“So many of your characters go to Northeastern,” said a classmate in my playwriting class.
I replied, “Well, I don’t like to write about cities that I don’t know relatively well. I don’t want them all to go BU and MIT and Harvard are out of the question because how do I write a character who is smarter than me?” And then I realized how utterly lazy I sounded.
A play that my playwriting professor- Kirsten Greenidge– wrote, entitled “Splendor,” is currently being produced at Company One. In his review of the play, Joel Brown mentions that the script was born out of a short play festival in 2010. However the production’s dramaturge, Ilana Brownstein, informed us that research for “Splendor” began for Kirsten in 2009. That’s four years of work on a single piece of theater.
Compare that to Neil Labute who has published upwards of 21 plays and 13 screenplays since 1989. That divides out to about eight and half months of work on each script. This statistic makes me question the quality of his work. And yet, I cannot deny that I cried when I read “Reasons to be Pretty.” His dialogue is truthful and his characters relatable, and aside from a few short adaptations of Greek dramas, his source material is usually pulled from day-to-day, contemporary interpersonal relationships. Labute seams to mainly stick to writing what he knows.
In her recent Howlround.com article, “Postcards from Romania,” Hanna Wolf writes:
“’Is all new theater here about communism?’ I ask my friend and host, Ioana Moldovan, after seeing yet another play about the fear, terrible transgressions, and bloodshed that Romania went through between 1945 and 1989. ‘Yes,’ she replied, ‘because it’s still happening, it’s the only thing we know.’”
Its clear that what the Romanian playwrights are writing and exploring what they know. However, Hanna Wolf is researching. She is spending a year immersed in a country, culture, language, and theatrical landscape with which she is not familiar in order to become what she calls, “an international artist, not just an American one.”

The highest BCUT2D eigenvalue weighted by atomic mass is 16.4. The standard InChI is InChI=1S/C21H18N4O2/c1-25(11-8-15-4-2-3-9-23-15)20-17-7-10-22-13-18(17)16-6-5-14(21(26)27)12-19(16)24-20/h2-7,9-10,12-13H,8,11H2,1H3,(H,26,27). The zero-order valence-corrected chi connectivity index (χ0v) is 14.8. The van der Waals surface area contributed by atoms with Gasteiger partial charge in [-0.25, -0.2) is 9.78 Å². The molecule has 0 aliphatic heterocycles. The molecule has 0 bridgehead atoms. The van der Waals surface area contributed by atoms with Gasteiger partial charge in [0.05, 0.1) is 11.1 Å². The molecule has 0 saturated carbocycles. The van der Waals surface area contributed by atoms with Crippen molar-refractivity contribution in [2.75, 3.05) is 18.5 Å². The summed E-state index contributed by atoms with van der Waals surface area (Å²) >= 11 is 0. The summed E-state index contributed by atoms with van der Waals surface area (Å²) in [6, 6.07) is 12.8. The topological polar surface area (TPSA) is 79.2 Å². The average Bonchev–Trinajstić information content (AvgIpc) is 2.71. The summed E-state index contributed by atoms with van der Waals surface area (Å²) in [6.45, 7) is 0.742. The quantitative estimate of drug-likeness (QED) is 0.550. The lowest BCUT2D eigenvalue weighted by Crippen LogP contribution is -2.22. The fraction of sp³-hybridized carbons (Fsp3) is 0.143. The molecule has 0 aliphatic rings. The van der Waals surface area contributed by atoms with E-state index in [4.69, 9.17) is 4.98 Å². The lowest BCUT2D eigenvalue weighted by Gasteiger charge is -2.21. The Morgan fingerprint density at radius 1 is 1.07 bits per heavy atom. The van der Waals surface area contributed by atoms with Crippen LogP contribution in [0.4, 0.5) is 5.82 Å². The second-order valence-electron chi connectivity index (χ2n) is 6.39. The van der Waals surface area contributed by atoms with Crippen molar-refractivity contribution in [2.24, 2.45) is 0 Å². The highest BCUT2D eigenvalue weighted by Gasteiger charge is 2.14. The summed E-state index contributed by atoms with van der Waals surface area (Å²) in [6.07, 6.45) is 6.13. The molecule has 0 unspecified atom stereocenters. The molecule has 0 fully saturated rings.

This leads me to believe that there are two avenues of creative exploration: introspection and extrospection. Introspective creative endeavors require digging deep within one’s inherently, naturally, or culturally acquired knowledge. Extrospective creative endeavors require expanding out of oneself to acquire new knowledge about what one doesn’t already know about. However, the goal of both avenues seems to be the same: to better understand the world, its inhabitants and their relationships to one another.
The truth is, there is a difference between, “Write what you know,” and “Write what you already know.” That is not to say that writing what you already know can’t be illuminating. I’m simply suggesting that the research process is meant to expand what one knows so that one has more material to write about.
My grandmother might tell you that studying theater is just an excuse to avoid academic endeavors. However, I have realized that some of the best dramatists, dramaturges, directors and actors are the ones who use every role, production or project to expand their range of knowledge.